So for my 12th or 13th birthday—I can’t remember the exact year—I asked my mom if I could have a salon haircut. I assumed she would say no. But she said yes. Yes! Immediately my head began swelling with dreams of curling irons and Aqua Net hairspray and, yes, the Farrah Fawcett haircut. I grabbed our meager stack of Seventeen magazines—my sisters and I had a small stack of magazines that we studied like sacred texts—and I boldly started cutting out the pictures of hairstyles I liked. I had to hide the pictures because I didn’t want to incur my older sisters’ wrath for desecrating our prized magazines. They were already jealous that I—not them—was going to get a Farrah Fawcett haircut.
I was all ready for my haircut until the day arrived. My mom told me that my dad would be taking me for the appointment. Dad? What did Dad know about Farrah Fawcett? Of course I couldn’t object to this arrangement because I didn’t want to risk losing my salon haircut.
So, I climbed in the station wagon with my dad, who drove me to the place where he got his hair cut, Rafferty’s Barber Shop on Main Street in Peoria. I climbed up on Mr. Rafferty’s stool, my Farrah pictures still in my pocket. And before I could say Bosley, I felt the cold blade of Mr. Rafferty’s scissors against my neck. And the haircut? Suffice to say I walked in dreaming about my Farrah future. I walked out looking like Shawn Cassidy.
There was an undeniable smell of death in the car ride home that day. The death of dignity. The death of hope. The death of slumber party invitations for the next year.
But I also remember what my dad told me on the drive home. He said, “You know, pal, I bet we could talk Mom into letting you get your ears pierced.”
What? Get my ears pierced before my older sister Sarah?
Of course Mom said no. No one—not even the girl who now looked like Luke Skywalker—was allowed to get her ears pierced before the age of 16.
But I got a lot of reading done that year. And a lot of writing. I spent a lot of time in my room that year, which isn’t a bad place for a shy kid to spend her time.
And when my dad died a few years later—he was 50, I was 15—I wrote my first short story about a family shopping for a coffin and the mortician’s slimy used car salesman-like tactics.
I didn’t know what to do with the story, so I gave it to my sister Sarah to use in her high school creative writing class. She got an A on it. The teacher wrote across the top of my story: “Terrific use of black humor.”
I had to look up “black humor.” I learned that it meant, in effect, about death, but kind of funny. Not unlike my Luke Skywalker haircut.
I want to tell you one more story about death and hair. This one begins right here in Los Angeles.
Twenty-one years ago I arrived in Malibu in the Honda Civic I’d spray painted myself with white Rustoleom paint before the long drive from Peoria. I came with the intention of getting a master’s degree in educational telecommunications from Pepperdine. The dream? To write for educational television. To win trophies. To have good hair. Can you see how at this point in my life, all roads led to L.A.?
I didn’t last long here. I discovered that Pepperdine—a school I’d never seen until I pulled into town with my suitcases and typewriter—wasn’t the right fit for me for a lot of reasons, including the fact that I was the only grad student with a spray-painted Honda.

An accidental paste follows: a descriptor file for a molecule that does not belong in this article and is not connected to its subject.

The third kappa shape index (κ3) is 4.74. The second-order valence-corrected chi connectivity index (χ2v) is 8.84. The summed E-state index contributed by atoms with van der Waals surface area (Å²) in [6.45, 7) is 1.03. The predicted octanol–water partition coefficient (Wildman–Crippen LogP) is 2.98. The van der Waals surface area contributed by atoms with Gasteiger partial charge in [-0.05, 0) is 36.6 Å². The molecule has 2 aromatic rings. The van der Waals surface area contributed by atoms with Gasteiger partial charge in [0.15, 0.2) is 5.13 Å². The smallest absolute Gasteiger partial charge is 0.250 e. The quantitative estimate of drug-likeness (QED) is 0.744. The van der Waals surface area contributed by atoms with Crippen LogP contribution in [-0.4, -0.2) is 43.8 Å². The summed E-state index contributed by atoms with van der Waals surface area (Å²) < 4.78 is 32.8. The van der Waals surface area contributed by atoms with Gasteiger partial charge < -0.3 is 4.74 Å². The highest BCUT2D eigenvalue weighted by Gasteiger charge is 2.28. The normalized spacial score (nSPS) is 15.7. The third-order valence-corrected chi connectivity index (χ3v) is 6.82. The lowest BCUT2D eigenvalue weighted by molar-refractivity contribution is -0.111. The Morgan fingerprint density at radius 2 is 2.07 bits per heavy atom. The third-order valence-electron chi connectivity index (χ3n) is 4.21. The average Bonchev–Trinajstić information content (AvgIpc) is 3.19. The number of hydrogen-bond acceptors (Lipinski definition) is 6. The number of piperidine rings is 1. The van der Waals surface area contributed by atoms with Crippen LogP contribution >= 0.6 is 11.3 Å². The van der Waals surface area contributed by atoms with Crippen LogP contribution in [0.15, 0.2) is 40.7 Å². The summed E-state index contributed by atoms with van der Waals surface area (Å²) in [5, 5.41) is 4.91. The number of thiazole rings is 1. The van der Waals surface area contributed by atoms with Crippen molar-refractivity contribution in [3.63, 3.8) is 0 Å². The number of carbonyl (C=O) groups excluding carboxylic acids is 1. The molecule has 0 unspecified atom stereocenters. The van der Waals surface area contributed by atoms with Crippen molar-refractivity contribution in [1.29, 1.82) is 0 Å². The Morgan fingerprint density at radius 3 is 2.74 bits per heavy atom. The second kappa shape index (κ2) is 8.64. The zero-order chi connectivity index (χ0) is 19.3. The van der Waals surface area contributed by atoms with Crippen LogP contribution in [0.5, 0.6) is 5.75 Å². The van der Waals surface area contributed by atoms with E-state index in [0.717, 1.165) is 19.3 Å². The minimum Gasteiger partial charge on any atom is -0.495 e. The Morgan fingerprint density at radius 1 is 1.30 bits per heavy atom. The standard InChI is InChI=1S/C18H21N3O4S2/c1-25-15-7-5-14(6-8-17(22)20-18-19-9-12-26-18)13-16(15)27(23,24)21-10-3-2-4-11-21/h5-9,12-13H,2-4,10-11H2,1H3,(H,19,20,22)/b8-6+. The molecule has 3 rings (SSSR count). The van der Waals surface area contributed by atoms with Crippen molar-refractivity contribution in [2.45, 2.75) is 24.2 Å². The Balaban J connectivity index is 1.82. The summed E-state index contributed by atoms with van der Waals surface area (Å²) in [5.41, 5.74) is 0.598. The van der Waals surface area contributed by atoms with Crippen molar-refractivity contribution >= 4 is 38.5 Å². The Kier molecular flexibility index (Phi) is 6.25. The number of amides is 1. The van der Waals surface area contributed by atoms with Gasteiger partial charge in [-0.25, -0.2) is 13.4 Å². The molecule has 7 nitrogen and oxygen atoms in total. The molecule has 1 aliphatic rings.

For those first few weeks of school, instead of going to class I spent my time in the Pepperdine library, reading magazines and newspapers. It was there I found a real estate ad in the St. Louis Post-Dispatch for a 40-acre farm in southern Missouri that cost exactly what I was spending for one year of grad school.
And that’s what I did. I dropped out of grad school and spent my refunded tuition on a farm in the Ozarks. I’d never really envisioned myself on a farm. But I wanted to spend a few months—maybe a year—reading good books while I figured out what to do with my life. So I bought an abandoned dairy farm out in the middle of what felt like nowhere.
I should also mention that twenty-one years ago I was in love with a guy I’d met several years earlier in New Orleans. Bill was a medical school dropout who, like me, was looking for something or someone to soothe a quarter-life crisis. For me, it was reading. For him, it was travel. So we traveled together to a place where I could read.
At the time my mother told me: “If you’re not going to get married, for God’s sake don’t buy property together.” On that advice, I bought the farm alone. My money. My name on the deed. It was the first legal contract I’d ever signed.
The property cost just under $25,000 because the house was a wreck and the rocky soil was unsuitable for farming. But there was something lovable about the scruffy little valley. Back then the barn was in better shape than the house. So for many months Bill and I slept on the second floor of the barn in a bed he built from trees cut on the property.
We worked every day, fixing up the house. At night I read Henry James while Bill planned his next trip. I also started substitute teaching at a local school—forty dollars a day—and writing on a freelance basis for newspapers in Kansas City and St. Louis. This was the money we used to buy lumber, Sheetrock, ramen noodles, and cheap wine. When I wasn’t working on the house or substitute teaching or writing for newspapers, I started writing children’s stories—not that I had any kids or knew any great stories to tell them. It was just something fun to do. More fun, certainly, than taping Sheetrock seams.